In the Simple View of Reading proposed by Hoover and Gough (1990), reading comprehension is conceived as the product of word decoding and listening comprehension. It is claimed that listening comprehension or the linguistic processes involved in the comprehension of oral language strongly constrain the process of reading comprehension. In several studies, evidence for this theoretical framework has been provided for first language learners. In the present study, an attempt was made to find empirical evidence for the same view underlying second language reading. Therefore, the word decoding and listening comprehension skills of samples of 1,293 first language (L1) learners and 394 second language (L2) learners of Dutch were related to their reading comprehension abilities throughout the primary grades. It was found that the levels of word decoding were more or less equal in the two groups of learners, whereas the L2 learners stayed behind their first L1 peers in both listening, and reading comprehension. The relationships between word decoding, listening comprehension and reading comprehension turned out to be highly comparable. A longitudinal analysis of data showed the Simple View of Reading to be equally valid for L1 and L2 learners. With progression of grade, the impact of word decoding on reading comprehension decreased, whereas the impact of listening comprehension showed an increase to the same extent in the two groups of learners. However, the reciprocity of the relationship between listening comprehension and reading comprehension tended to be less prominent in the group of L2 learners.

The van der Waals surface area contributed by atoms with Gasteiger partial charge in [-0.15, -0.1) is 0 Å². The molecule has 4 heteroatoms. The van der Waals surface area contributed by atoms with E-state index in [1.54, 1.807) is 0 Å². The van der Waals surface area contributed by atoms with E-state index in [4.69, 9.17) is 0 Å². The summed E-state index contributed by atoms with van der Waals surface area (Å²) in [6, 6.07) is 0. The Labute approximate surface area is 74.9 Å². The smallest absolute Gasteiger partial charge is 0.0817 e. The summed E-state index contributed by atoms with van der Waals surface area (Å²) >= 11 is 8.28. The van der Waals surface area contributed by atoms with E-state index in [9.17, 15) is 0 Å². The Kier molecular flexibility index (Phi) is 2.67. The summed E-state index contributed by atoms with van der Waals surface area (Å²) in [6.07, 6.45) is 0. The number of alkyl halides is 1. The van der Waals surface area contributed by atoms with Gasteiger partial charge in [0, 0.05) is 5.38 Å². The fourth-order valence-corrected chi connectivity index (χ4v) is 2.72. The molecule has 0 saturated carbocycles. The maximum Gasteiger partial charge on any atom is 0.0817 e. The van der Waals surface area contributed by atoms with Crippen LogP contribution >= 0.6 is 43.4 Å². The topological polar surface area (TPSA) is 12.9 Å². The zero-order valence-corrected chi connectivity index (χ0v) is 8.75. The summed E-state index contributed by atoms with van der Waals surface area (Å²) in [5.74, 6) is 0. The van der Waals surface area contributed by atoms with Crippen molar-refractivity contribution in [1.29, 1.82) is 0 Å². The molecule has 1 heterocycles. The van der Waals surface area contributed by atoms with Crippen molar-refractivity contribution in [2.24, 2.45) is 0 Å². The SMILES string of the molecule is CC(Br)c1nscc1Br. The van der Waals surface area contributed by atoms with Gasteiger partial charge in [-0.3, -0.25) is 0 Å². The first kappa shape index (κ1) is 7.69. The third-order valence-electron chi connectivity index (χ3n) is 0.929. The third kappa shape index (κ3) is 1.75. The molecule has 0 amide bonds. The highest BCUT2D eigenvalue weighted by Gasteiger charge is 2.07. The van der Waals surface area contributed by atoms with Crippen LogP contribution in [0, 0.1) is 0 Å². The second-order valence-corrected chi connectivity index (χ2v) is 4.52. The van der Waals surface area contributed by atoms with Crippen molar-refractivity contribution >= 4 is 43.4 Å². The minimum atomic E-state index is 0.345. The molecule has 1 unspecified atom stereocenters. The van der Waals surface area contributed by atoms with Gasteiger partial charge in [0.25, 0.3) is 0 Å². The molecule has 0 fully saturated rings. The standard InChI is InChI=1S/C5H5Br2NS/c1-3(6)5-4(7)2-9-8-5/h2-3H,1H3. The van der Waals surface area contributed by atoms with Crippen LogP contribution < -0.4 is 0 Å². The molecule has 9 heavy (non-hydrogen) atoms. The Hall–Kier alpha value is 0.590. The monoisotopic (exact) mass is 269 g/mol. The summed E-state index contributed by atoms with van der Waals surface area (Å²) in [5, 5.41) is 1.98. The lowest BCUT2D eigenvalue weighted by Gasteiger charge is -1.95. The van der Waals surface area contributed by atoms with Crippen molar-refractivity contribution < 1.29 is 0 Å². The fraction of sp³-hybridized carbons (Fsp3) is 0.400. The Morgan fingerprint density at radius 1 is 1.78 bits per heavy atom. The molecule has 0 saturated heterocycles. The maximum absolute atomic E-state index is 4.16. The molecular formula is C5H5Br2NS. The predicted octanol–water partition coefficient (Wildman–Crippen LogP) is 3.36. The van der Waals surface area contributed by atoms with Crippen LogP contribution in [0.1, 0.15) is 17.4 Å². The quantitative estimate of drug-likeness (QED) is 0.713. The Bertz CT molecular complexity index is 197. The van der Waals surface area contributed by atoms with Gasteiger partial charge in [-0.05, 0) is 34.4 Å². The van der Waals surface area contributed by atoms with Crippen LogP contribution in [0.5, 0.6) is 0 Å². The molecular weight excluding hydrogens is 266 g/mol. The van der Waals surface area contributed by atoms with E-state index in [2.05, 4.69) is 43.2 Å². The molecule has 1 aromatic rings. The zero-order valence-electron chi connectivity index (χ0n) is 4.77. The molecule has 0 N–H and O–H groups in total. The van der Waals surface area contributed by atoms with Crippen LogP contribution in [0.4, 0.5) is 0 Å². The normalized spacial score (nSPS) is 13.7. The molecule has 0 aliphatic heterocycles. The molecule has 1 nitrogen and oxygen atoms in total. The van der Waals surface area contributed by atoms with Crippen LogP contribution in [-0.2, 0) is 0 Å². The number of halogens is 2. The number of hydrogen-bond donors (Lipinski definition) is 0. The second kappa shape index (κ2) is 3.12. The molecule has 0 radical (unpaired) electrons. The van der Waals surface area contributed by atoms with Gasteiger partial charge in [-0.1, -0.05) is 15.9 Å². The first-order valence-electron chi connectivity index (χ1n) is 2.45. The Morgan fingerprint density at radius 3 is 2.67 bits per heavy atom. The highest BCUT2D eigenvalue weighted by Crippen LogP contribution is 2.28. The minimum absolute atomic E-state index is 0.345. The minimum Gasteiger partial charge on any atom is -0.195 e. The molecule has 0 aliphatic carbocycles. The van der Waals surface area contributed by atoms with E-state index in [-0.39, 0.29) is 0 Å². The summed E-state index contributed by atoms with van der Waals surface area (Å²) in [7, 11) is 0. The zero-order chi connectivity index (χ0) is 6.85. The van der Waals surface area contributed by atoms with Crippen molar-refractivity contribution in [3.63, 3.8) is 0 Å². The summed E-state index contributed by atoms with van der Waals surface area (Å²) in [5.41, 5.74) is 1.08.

Reading and Writing – Springer Journals
Published: Nov 18, 2011
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